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U.S. News Lists BU among Most Innovative Universities

Climbs to 36th inWall Street Journal/Times Higher Education rankings

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Boston University was named one of the most innovative national universities for the first time in the 2019 U.S. News & World Report Best Colleges rankings, out today.

“I think there’s a general understanding that the world of higher education is changing rapidly,” says Gerald Fine, a College of Engineering professor of the practice, director of the Engineering Product Innovation Center (EPIC), and executive director of Innovate@BU. “The leadership of the University has created an environment where experimentation in better ways to educate students is encouraged.”

BU made the four-year-old “Most Innovative” list for the first time, tied for 28th out of the 36 schools that made the list, from among 301 schools in the U.S. News National Universities category.

“Each year’s U.S. News rankings are a reminder of how competitive the landscape is for top-tier research institutions and of the level of work necessary—and being performed across both campuses—to remain in this special class of universities,” says Jean Morrison, provost and chief academic officer. “We are delighted by BU’s entry into the listing of most innovative universities. It is a noteworthy distinction that spotlights the creative energy of our community and the important research advances being made each day across a host of fields.”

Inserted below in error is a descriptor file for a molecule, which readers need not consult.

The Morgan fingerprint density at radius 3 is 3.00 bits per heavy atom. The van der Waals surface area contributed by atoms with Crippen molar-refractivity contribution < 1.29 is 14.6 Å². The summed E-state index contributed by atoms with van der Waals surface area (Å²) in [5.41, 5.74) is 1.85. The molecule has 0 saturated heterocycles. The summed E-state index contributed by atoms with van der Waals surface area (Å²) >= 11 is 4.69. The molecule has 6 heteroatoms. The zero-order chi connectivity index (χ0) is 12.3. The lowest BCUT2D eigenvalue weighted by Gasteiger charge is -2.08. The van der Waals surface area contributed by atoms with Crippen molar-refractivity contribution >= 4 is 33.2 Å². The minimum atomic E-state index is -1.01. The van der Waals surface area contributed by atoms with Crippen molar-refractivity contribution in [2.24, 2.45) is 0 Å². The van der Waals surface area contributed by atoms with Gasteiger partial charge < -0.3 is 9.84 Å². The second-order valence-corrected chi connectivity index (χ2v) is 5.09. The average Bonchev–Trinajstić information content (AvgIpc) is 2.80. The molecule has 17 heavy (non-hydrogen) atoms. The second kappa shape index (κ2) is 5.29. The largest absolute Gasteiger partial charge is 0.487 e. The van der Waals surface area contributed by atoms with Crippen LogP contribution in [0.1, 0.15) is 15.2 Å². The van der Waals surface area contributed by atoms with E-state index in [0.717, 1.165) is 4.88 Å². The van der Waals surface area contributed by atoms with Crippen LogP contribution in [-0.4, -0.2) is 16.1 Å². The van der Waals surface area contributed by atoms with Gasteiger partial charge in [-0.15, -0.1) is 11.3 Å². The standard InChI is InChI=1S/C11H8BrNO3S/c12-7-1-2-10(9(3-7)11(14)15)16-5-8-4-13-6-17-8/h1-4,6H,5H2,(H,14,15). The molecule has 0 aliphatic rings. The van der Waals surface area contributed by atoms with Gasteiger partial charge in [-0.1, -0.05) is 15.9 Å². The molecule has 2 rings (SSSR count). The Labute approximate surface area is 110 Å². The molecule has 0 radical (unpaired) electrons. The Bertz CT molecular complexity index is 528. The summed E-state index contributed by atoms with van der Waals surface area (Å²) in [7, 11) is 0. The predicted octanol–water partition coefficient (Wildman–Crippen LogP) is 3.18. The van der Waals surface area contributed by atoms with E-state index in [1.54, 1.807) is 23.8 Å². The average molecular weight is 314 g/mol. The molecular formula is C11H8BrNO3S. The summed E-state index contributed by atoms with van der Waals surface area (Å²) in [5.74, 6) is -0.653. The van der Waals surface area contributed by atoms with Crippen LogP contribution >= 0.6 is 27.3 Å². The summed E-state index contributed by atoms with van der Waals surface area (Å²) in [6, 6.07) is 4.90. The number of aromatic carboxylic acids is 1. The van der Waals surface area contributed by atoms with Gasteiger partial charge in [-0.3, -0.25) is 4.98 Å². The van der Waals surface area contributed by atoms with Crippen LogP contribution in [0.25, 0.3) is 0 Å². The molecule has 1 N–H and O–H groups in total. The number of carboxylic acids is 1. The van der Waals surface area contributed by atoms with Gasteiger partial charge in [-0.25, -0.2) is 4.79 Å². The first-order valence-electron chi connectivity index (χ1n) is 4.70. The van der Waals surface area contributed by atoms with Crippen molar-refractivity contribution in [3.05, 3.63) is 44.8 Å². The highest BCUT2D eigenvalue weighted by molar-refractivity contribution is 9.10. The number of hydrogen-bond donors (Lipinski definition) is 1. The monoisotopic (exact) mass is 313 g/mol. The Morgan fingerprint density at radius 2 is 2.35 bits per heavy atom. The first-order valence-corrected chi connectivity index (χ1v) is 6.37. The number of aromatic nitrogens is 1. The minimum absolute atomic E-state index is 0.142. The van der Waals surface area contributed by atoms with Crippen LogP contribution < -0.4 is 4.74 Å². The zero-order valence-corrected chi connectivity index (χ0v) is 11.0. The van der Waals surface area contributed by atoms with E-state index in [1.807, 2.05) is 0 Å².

For the U.S. News survey, college presidents, provosts, and admissions deans were asked to nominate colleges or universities making the most innovative improvements in terms of curriculum, faculty, students, campus life, technology, or facilities. The schools were ranked by the number of nominations they received, and a school had to receive seven or more to be listed. U.S. News does not reveal how many nominations each school received or any specific factors behind individual school rankings.

“Over the past 10 to 15 years, the University has embarked on a number of innovative initiatives to educate our students differently in a changing world,” Fine says.

“It is exciting to see BU’s rise to one of the top universities in terms of innovation,” says Gloria S. Waters, vice president and associate provost for research and a Sargent College professor of speech, language, and hearing sciences. “Over the past year we have pioneered several new models of support and collaboration for research.”